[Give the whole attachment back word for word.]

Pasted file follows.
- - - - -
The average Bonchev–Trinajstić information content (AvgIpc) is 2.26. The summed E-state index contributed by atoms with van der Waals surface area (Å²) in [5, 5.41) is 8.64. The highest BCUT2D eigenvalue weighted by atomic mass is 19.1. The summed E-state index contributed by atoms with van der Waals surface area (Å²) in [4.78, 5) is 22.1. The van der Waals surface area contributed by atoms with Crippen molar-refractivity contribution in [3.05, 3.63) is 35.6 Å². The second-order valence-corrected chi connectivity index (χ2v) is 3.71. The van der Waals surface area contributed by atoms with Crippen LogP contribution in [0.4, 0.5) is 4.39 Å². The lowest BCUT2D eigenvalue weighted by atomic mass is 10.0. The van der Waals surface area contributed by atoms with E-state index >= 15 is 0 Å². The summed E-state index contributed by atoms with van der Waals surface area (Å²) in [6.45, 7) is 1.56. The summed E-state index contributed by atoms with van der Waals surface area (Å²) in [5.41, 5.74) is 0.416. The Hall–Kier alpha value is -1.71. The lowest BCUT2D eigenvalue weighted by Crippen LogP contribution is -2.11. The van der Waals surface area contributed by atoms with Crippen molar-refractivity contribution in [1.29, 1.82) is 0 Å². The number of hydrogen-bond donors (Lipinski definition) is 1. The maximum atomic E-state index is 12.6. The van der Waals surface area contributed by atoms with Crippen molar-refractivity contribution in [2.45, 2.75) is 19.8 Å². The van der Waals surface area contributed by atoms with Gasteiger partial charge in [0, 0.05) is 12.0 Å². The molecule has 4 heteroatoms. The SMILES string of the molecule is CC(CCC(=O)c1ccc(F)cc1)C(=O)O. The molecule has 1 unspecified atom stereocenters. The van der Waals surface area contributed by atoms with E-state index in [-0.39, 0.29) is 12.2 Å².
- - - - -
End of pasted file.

The average Bonchev–Trinajstić information content (AvgIpc) is 2.26. The summed E-state index contributed by atoms with van der Waals surface area (Å²) in [5, 5.41) is 8.64. The highest BCUT2D eigenvalue weighted by atomic mass is 19.1. The summed E-state index contributed by atoms with van der Waals surface area (Å²) in [4.78, 5) is 22.1. The van der Waals surface area contributed by atoms with Crippen molar-refractivity contribution in [3.05, 3.63) is 35.6 Å². The second-order valence-corrected chi connectivity index (χ2v) is 3.71. The van der Waals surface area contributed by atoms with Crippen LogP contribution in [0.4, 0.5) is 4.39 Å². The lowest BCUT2D eigenvalue weighted by atomic mass is 10.0. The van der Waals surface area contributed by atoms with E-state index >= 15 is 0 Å². The summed E-state index contributed by atoms with van der Waals surface area (Å²) in [6.45, 7) is 1.56. The summed E-state index contributed by atoms with van der Waals surface area (Å²) in [5.41, 5.74) is 0.416. The Hall–Kier alpha value is -1.71. The lowest BCUT2D eigenvalue weighted by Crippen LogP contribution is -2.11. The van der Waals surface area contributed by atoms with Crippen molar-refractivity contribution in [1.29, 1.82) is 0 Å². The number of hydrogen-bond donors (Lipinski definition) is 1. The maximum atomic E-state index is 12.6. The van der Waals surface area contributed by atoms with Crippen molar-refractivity contribution in [2.45, 2.75) is 19.8 Å². The van der Waals surface area contributed by atoms with Gasteiger partial charge in [0, 0.05) is 12.0 Å². The molecule has 4 heteroatoms. The SMILES string of the molecule is CC(CCC(=O)c1ccc(F)cc1)C(=O)O. The molecule has 1 unspecified atom stereocenters. The van der Waals surface area contributed by atoms with E-state index in [-0.39, 0.29) is 12.2 Å².